The second week of AFL action has been and gone with huge talking points throughout the weekends’ games. We’ve decided, albeit a week late to put together a weekly AAF team of the week series for both sides of the ball.

The team format is fairly consistent with other models you may have seen on various, inferior, sports outlets. We offer a flex position on both offence and defence which allows us to have freedom in our team selections.

On the offensive side of the ball the flex position will be either a WR, TE or RB – depending which players have the best weeks and do not feature in the positionals already assigned.

On the defensive side of the ball the flex position can be open to linebackers, safeties and cornerbacks.

This gives us the flexibility to reward the player that best deserves it across multiple positions, rather than shoehorning in somebody just to fit a slot receiver or cornerback role.

Typically to compile this list we have to ‘go-to’ criteria that needs filling. Firstly, we use the good old eye test, secondly, we need to assess their statistics (including things like playing time).

QB – Gilbert turned up incredible fashion this week just as the Apollos needed him. His performance started slowly but as the game wore on his performances improved. Along with his fellow TOTW colleague, Apollo WR, Charles Johnson – the pair seem to have formed the deadliest partnership in the AAF.

RB – Cook played as a man possessed in week 2. Whilst Zac Stay broke the 100 barriers with the express. Cook made 65 yards after contact and shredded 5 blocks for 72 yards on only 13 carries. With a 5YPC you can see why he’s taken the top spot in week 2.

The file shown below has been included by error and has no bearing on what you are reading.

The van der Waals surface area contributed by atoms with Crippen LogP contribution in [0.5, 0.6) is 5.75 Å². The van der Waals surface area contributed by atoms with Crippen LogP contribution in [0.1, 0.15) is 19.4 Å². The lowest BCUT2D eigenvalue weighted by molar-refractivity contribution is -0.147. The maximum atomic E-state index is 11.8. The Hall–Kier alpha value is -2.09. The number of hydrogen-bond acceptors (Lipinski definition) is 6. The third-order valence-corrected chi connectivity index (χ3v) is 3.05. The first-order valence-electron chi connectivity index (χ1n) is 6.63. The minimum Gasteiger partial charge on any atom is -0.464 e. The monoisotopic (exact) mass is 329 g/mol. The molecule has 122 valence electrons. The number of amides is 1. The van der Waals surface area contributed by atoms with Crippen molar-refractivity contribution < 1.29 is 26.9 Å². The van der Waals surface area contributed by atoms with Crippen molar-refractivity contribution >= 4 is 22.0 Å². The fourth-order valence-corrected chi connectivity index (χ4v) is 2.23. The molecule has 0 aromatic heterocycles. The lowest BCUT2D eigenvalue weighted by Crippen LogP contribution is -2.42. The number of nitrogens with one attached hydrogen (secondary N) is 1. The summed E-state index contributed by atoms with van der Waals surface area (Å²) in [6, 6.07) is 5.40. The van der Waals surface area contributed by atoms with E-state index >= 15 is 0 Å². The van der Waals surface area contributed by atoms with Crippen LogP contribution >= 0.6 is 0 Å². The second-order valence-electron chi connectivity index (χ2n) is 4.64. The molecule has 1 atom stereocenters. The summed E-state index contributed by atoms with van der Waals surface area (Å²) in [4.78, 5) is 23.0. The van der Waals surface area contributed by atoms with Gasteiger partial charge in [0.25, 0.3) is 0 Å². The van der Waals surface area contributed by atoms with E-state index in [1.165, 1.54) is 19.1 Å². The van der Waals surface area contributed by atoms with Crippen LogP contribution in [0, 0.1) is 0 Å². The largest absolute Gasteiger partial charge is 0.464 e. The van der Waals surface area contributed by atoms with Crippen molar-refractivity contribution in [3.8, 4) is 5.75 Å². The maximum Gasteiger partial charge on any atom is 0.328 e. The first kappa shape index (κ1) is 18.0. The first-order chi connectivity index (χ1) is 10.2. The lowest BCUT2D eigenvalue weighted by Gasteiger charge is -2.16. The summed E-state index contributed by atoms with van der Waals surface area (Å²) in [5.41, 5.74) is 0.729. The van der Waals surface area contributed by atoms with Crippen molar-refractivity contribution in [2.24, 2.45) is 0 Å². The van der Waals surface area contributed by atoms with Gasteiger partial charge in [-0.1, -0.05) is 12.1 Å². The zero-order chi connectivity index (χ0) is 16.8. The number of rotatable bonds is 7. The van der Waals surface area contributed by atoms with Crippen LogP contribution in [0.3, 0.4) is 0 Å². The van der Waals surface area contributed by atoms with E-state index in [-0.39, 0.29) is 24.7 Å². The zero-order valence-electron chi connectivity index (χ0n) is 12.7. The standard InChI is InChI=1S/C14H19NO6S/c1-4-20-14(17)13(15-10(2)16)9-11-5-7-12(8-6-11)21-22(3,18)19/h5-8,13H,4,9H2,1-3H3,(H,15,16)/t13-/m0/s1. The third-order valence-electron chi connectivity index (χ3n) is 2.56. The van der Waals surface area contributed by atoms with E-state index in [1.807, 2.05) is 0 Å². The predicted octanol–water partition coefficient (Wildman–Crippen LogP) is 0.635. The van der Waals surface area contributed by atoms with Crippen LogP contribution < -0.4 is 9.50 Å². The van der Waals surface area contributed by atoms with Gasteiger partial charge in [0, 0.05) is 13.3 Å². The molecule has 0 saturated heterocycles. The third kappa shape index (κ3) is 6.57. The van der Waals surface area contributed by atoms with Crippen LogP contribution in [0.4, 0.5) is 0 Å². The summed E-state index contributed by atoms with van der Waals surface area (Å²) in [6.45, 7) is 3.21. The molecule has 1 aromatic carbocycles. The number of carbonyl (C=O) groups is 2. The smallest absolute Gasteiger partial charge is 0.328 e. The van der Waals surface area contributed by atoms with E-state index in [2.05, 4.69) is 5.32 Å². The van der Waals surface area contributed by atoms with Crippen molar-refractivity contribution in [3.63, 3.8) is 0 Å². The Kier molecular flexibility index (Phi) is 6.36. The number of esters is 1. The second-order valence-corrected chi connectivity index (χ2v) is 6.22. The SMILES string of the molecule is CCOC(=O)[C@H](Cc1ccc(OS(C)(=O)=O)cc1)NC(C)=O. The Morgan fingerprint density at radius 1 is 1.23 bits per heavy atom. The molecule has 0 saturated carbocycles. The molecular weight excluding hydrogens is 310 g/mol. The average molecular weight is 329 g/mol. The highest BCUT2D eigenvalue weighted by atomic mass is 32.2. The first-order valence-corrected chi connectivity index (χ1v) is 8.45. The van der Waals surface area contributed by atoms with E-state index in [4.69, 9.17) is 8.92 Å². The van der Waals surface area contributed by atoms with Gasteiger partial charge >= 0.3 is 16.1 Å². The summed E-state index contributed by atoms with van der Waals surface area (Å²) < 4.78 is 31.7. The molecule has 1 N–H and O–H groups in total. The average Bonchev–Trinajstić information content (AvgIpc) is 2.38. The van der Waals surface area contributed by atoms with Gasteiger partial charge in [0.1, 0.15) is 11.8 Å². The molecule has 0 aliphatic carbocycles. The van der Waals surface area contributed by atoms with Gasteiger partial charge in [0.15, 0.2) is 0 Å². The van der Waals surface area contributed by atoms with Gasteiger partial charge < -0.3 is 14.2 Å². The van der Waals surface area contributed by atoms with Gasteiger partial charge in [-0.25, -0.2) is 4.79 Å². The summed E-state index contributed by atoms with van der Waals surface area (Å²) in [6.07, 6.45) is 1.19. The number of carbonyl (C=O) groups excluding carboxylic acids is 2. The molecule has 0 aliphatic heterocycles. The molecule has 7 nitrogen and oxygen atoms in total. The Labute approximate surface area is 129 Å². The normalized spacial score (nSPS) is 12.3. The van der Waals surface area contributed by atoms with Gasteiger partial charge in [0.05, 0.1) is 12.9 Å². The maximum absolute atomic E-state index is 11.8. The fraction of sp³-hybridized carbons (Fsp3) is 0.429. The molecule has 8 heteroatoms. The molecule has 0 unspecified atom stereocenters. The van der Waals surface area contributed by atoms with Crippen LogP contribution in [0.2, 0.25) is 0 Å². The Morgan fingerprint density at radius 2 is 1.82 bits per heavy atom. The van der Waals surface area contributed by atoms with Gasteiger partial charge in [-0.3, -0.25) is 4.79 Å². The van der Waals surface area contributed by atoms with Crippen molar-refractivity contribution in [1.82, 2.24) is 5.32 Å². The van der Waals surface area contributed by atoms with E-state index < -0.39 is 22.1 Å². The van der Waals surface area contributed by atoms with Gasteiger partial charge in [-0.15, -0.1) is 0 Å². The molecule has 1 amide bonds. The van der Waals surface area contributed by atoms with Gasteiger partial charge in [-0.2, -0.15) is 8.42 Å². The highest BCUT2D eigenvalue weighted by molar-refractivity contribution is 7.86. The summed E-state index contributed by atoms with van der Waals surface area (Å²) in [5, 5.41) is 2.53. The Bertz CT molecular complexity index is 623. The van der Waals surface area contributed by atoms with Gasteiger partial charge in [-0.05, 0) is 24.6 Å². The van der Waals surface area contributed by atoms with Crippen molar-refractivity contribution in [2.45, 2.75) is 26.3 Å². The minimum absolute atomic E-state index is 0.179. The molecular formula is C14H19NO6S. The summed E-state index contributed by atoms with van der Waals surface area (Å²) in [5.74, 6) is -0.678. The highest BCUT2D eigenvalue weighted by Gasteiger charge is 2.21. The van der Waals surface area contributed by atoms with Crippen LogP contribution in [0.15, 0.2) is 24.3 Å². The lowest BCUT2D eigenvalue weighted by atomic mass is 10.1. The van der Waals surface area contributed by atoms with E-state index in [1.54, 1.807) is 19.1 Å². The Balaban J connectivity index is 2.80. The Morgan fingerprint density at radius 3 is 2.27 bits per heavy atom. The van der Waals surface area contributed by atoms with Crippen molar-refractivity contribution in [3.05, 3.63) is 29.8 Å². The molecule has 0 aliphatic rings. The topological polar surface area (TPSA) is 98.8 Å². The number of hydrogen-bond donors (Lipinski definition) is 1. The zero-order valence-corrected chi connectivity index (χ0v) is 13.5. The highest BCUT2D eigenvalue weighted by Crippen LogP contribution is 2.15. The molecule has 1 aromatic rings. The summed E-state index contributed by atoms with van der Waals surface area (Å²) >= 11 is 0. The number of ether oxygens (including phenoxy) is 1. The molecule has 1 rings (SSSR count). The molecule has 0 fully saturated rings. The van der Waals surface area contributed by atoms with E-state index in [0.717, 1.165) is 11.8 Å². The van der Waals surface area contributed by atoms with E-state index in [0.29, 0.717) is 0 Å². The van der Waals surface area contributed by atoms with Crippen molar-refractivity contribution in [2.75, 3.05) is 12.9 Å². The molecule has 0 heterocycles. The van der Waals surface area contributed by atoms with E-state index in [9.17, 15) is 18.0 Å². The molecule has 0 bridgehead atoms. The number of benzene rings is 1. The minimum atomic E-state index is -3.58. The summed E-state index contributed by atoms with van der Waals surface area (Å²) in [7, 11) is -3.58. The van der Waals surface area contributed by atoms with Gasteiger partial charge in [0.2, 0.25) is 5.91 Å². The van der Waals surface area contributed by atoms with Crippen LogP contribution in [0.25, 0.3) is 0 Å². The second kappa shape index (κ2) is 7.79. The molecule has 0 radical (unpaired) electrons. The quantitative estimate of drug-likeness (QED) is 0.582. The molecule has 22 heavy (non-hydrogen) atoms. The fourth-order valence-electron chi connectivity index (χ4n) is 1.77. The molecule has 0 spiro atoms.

WR – Johnson grabbed the headlines over the weekend becoming the first ever player in league history to reach 130 yards receiving. Throughout 10 targets he managed to hold 7 of them for 6 first downs and 1 touchdown. As the game came to a close Johnson had 192 total yards.

WR – Ayers had perhaps the play of the weekend when he snagged a perfectly thrown ball from Logan Woodside in front of excellent coverage with just one hand.

FLEX /SRW – Gardner gets in after finally scoring the fleet’s first ever touchdown and then going on to score another which won the game.

TE- Austin Traylor, typically a blocking force for Denver when called upon in recent years showed his value in the run game. With only 1 catch to his name in week 2, it was his four key run blocks which get him into the team this week.

LT – Gennesy led all tackles in run-blocking grade while allowing just two hurries on his 29 snaps in pass protection.

LG – O’Brien allowed a single pressure and was strong in the run game for an all-around performance.

C – Allowing two hurries is one thing. Allowing two hurries to the league leaders in total pressures and sacks is a complete other. McCray was strong in pass protection but his 80.0 run-block grade led all linemen in Week 2.